Wednesday, November 27, 2013
The Journey of Modern Theology
by Roger Olson
Reviewed by Clint Walker
Roger Olson is a prolific writer and a passionate theologian. I have followed his work from his days at Bethel College and Seminary in St. Paul, MN, and have followed it with even more interest since he moved to Waco to teach at Truett Seminary at Baylor University.
I also long ago read 20th Century Theology. I had read it not in a seminary classroom, but as a pastor trying to make sense of where I was theologically, especially in relationship to some of the issues raised through postmodern philosophy and the emergent church movement (before it was called that). I loved the book, and its thesis of the development of modern theologies as a dialogue and dialectic between emphases on theology's understanding of the transcendence of God and the immanence of God made sense to me. It helped me become more grounded and able to articulate where I was in the context of modern theology and postmodern philosophy. 20th Century Theology was a game changer for me.
Now, in an update on the book's 20th anniversary, Olson has, in attempting to revise the old text, written a new text with the old text as the foundation. Instead of using a theological construct to tell what has happened in 19th, 20th and 21st century theologies, he has used a historical one in The Journey of Modern Theology . Since what is happening in both books is a historical theology of sorts, both organizational systems are appropriate. Olson's new construct makes the development of theology come across as a more relational and personal story of people and ideas in a historical context. Which is all well and good. But I think it misses the sense of wrestling with God that the text it has meant to revise had. However, I freely admit that I miss Grenz' voice in theological writing, and part of my struggle with the book at this point may be that I hear more of Olson and less of Grenz in the new text, and I grieve the loss of Grenz and his contribution.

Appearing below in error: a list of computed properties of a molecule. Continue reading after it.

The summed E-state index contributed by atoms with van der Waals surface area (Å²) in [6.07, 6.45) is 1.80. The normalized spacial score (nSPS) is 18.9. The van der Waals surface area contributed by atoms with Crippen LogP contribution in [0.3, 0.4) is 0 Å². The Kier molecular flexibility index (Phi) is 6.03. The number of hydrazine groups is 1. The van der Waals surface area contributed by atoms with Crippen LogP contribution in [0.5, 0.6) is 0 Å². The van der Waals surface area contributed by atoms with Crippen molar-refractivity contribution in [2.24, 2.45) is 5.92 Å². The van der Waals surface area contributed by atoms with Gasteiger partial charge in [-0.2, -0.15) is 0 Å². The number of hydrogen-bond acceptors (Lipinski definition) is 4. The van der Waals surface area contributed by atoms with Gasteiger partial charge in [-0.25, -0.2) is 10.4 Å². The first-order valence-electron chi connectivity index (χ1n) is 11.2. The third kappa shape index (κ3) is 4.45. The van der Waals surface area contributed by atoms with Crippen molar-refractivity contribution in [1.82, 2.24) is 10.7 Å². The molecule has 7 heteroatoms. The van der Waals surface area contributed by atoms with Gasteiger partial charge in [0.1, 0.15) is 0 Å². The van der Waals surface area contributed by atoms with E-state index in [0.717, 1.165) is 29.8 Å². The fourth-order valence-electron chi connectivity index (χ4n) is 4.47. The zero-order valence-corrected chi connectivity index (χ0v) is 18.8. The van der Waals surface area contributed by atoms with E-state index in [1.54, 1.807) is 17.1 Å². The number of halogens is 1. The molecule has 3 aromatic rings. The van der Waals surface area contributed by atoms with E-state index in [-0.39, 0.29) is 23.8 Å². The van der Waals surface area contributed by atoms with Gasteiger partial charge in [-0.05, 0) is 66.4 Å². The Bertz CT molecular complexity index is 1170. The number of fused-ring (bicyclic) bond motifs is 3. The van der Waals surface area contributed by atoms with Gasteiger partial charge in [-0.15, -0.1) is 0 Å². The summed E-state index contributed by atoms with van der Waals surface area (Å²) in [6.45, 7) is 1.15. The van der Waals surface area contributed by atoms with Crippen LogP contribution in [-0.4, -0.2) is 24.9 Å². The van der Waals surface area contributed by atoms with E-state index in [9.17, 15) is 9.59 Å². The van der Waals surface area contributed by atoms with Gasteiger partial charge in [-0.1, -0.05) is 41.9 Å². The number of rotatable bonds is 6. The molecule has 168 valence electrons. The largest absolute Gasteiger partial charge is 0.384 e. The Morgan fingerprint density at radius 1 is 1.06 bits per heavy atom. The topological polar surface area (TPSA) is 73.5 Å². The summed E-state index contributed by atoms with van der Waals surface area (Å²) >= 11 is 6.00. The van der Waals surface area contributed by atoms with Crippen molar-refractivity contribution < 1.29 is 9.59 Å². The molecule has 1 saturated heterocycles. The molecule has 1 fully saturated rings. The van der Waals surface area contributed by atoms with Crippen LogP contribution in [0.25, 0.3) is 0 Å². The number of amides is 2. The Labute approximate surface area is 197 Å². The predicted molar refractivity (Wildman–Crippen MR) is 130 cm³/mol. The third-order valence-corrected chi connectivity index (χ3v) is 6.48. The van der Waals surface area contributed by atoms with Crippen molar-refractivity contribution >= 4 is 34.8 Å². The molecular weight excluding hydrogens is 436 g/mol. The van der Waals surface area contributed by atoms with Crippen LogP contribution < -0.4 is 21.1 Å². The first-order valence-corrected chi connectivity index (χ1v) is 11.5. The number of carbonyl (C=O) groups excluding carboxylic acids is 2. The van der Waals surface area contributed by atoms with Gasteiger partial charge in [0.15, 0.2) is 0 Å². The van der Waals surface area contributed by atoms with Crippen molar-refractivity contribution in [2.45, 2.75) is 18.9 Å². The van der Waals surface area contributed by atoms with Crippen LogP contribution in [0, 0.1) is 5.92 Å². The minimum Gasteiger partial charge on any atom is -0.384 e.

Having said that, it only takes holding the books next to one another to show that Olson has expanded on his previous work in The Journey of Modern Theology. More is discussed regarding theological contributions of the 19th century, as it is also in conversation with the rise of modernity. And more of what is happening in theology today is shared as well. Those contributions are well-written, well thought out, and welcome.
The Journey of Modern Theology deserves a place on the pastor's and the theologian's bookshelf. It is a great book. On mine it will sit right next to 20th Century Theology. My hope is that IVP continues to publish both.
One Year to Better Preaching: 52 Exercises to Hone Your Skills
By Daniel Overdorf
Kregel (Ministry Imprint)
Reviewed by Clint Walker
What a neat little idea. This book has 52 2-5 page articles describing how to become a better preacher. Most of the advice focuses on the practice of preaching, so it is accessible across the theological spectrum. The idea is that the preacher can put one of these practices into action each week, and then add another skill the next week, and by the end of a year, step by step, can be a much more competent preacher. A great concept, and a thoughtful addition to any preacher or bible teacher's bookshelf.
I have begun to use this book in last month or two. I am working though it more slowly than others might, but the book has still given me something to think about. For instance, one chapter challenged me to ask myself: In my preaching planning, am I offering a balance of Scriptural content? If not, why not?